On the left, fast food, and on the right slower food:
The Speed Burger bikes on the left were photoed by me in Quimper, Brittany, in April 2018. The taxi advertising Just Eat food was photoed by me earlier this evening, as I walked home from a meeting.
I photoed this taxi with the permission of its driver and (presumably) owner. I told him I liked to photo taxis with interesting adverts, like his taxi, because such adverts are a relatively new thing in London, and because particular adverts will soon be gone. He told me that his advert was especially interesting because it had to be changed. The original Just Eat advert had been for fast food. But then the Mayor of London banned fast food adverts wherever Transport for London is in charge, which includes on taxis, and a different advert was stuck on the taxi, advertising Just Eat food that is slower.
At the old blog, it was quota photos. Now it’s quota galleries, because they’re so easy to do (at least compared to how hard they used to be to do). And just as I didn’t expect you to expend any more time than you felt like expending on those quota photos, so I don’t expect you to even glance at all these photos, unless you want to. So, click click click:
All of the above photos were photoed in Paris, on May 5th of last year, when I was passing through on my way back from Brittany to London. The weather was stupendous. Not a cloud to be seen. I love how weather like that, when combined with light coloured buildings and the automatic setting on my camera, turns the sky blue-black.
There’s a bit of a bias towards roof clutter. Well, this is Paris. And Paris is famous, even among normal people who don’t usually care about roof clutter, for its roof clutter.
Good night. It has been tomorrow for quite some time.
I have no idea what it was like storming a Normandy beach, on June 6th 1944. I also don’t really know how they do weather forecasting, but in recent years, because of being an amateur photoer, I have acquired a profound respect for those who do know, and who do this for a living.
So, my D-Day blog posting does not feature warriors. I instead focus on this man:
That’s Group Captain James Stagg, Allied Supreme Commander Eisenhower’s D-Day weather man. Stagg it was who advised Ike that the landings should be postponed by twenty four hours, to avoid filthy weather on June 5th 1944 and to take advantage of what Stagg believed would be an interlude of surprisingly good weather on June 6th 1944. Stagg’s advice was taken. To say that “the rest is history” would be to suggest that Stagg’s superbly accurate forecast was not itself history. It very much was.
Such is the internet and such are modern times that if you now do an internet search for “James Stagg”, you get more pictures of the actor and writer David Haig than you do of Stagg himself. This is because Haig recently wrote a play, called Pressure, about the above-described historic episode, and then himself played the part of Stagg in his own play.
James Stagg, and WW2 weather forecasting in general, deserved and deserve to be made much of, so I don’t blame either Google or David Haig for the odd result of this particular internet search. In particular, on the image front, it seems very likely that quite a few more photos were taken of Haig playing Stagg than were ever taken of Stagg himself.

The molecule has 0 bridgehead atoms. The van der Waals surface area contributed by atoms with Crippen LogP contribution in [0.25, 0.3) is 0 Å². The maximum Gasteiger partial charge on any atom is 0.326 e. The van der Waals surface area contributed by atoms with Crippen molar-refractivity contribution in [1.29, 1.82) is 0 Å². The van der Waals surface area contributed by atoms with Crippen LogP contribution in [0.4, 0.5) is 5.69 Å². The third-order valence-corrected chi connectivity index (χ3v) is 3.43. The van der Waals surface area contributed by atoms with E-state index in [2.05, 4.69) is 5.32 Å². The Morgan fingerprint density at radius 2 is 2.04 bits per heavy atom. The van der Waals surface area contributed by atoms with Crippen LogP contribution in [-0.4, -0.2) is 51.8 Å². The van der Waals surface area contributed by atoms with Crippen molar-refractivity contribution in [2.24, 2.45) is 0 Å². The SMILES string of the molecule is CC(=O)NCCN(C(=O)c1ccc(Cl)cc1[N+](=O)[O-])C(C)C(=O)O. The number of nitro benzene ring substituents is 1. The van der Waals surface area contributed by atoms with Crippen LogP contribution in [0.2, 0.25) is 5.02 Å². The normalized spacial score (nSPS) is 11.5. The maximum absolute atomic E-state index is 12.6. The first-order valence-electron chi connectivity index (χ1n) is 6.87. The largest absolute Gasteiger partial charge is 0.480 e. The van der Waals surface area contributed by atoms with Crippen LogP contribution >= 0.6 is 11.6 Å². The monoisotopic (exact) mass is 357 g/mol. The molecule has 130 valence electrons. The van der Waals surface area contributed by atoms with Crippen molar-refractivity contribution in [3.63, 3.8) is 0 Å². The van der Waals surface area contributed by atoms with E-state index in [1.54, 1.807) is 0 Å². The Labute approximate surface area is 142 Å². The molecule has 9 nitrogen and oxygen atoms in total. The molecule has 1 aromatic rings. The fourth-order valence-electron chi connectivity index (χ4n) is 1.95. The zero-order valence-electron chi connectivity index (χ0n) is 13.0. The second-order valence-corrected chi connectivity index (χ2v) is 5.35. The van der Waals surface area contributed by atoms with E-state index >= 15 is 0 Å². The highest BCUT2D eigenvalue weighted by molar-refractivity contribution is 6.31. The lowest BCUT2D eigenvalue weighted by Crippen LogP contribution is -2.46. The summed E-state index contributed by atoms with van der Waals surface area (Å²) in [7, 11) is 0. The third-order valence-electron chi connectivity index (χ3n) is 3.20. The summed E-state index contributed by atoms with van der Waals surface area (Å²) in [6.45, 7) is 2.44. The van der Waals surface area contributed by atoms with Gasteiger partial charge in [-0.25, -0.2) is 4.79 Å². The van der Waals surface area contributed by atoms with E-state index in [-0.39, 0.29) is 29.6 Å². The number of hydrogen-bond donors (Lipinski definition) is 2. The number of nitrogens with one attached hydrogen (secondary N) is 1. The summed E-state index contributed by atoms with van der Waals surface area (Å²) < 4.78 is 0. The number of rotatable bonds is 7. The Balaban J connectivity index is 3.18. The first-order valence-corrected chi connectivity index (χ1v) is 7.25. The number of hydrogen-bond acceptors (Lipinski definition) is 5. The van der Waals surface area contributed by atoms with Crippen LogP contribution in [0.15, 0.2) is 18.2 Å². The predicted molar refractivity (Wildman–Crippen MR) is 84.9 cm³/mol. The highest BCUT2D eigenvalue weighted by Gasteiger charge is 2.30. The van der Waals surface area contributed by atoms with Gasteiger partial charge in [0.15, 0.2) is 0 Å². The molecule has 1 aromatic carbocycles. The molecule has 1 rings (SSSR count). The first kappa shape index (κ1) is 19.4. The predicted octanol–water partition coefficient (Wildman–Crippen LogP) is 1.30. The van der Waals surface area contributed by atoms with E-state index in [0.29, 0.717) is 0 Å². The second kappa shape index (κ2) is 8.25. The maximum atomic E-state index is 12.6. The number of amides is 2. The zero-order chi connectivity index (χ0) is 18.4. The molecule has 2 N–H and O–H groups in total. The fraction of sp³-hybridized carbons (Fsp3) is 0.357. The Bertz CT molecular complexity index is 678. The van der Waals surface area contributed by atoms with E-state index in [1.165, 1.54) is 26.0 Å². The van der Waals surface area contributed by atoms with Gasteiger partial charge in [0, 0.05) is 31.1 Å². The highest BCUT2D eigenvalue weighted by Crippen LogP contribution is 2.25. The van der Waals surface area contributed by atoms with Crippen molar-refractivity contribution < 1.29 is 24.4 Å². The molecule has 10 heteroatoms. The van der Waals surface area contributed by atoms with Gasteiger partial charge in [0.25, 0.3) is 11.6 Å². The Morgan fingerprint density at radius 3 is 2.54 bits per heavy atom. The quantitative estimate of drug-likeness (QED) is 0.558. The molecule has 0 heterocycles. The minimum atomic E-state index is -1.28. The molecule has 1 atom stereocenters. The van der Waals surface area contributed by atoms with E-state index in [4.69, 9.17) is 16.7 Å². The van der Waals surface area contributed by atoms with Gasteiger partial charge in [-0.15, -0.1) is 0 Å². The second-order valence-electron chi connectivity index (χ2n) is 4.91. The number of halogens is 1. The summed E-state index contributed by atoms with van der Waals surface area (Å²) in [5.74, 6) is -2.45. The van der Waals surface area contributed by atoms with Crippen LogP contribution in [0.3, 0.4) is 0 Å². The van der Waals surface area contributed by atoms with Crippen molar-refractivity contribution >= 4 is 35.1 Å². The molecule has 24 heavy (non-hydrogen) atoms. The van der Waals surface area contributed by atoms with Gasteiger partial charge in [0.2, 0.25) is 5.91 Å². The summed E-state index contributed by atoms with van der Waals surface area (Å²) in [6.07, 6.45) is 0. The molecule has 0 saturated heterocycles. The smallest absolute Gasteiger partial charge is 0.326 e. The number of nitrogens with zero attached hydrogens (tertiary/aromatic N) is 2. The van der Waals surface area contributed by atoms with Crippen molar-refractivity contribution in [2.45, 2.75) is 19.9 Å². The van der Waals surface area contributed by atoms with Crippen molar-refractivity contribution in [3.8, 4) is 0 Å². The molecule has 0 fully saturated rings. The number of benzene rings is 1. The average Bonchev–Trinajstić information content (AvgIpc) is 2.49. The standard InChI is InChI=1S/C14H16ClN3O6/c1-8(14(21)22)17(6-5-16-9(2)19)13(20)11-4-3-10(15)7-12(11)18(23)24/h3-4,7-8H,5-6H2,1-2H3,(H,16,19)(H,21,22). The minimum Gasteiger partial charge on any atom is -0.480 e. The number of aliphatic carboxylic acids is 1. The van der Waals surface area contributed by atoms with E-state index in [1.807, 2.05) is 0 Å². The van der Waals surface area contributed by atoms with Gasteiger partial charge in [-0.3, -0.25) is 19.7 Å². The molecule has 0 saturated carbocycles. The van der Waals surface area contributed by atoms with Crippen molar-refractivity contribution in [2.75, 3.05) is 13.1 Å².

Earlier today, Patrick Crozier and I recorded another of our recorded conversations (by and by it will appear here). Patrick laid out the agenda which was Christianity, and how, although he could never believe in it, nenevertheless regrets the diminution of its influence on our world.
He mentioned the way the Western Roman Empire fell apart after it had been conquered by Christianity (echoing Gibbon, although I didn’t say that; he mentioned ecclesiastical architecture; he mentioned the intimate relationship between Christianity and secular power; and at one point we rather digressed, into the matter of French domestic architecture.
Here are four photos I photoed in Quimper, Brittany, exactly one year ago to the day, which illustrate these various talking points:
Photo 1.1 a history lesson inside Qumper Cathedral which covers the ground Patrick alluded to about the Roman Empire (protected by glass, hence the reflection of the stained glass window).. Photo 1.2 is a view of one of the towers of Quimper Cathedral, as seen from the other tower. Photo 2.1 is of an equestrian statue, from the same spot. And finally, 2.2, also from the same spot, is a photo looking out over the city of Quimper.
The weather could have been a lot brighter, but you are only allowed to the top of Quimper Cathedral on the one day each year, and April 29th 2018 was the day that it was
I will greatly miss Quimper and its Cathedral, now that my friends in France no longer live there. I won’t be going back on my own, just to see it but not them.
One of the first things I did in France, after I got off the plane and had been driven by my hosts to their home, was to meet up with Oscar again. Remember Oscar? Oscar is the cat, who got lost and found, partly thanks to the photos I took of him, but mostly because of GodDaughter2’s social media expertise. She located him, in France, while not even being in France.
Here is one of the first photos I photoed of Oscar this time around:
I like that photo because it looks like we’re are looking at each other horizontally, but are actually …:
… looking at each other vertically, him upwards and me photoing downwards. Those being my feet, at the bottom there. On the right, the light of the south of France on the floor of the balcony outside the bedroom I was in.
The earlier photos I linked back to were taken in their Brittany home, but now my friends are more permanently in Thuir, way down south, near Perpignan. Oscar doesn’t like car journeys (stuck in a small prison hardly bigger than he is), but he has no objections to actually being in a different house. Somewhere new to explore.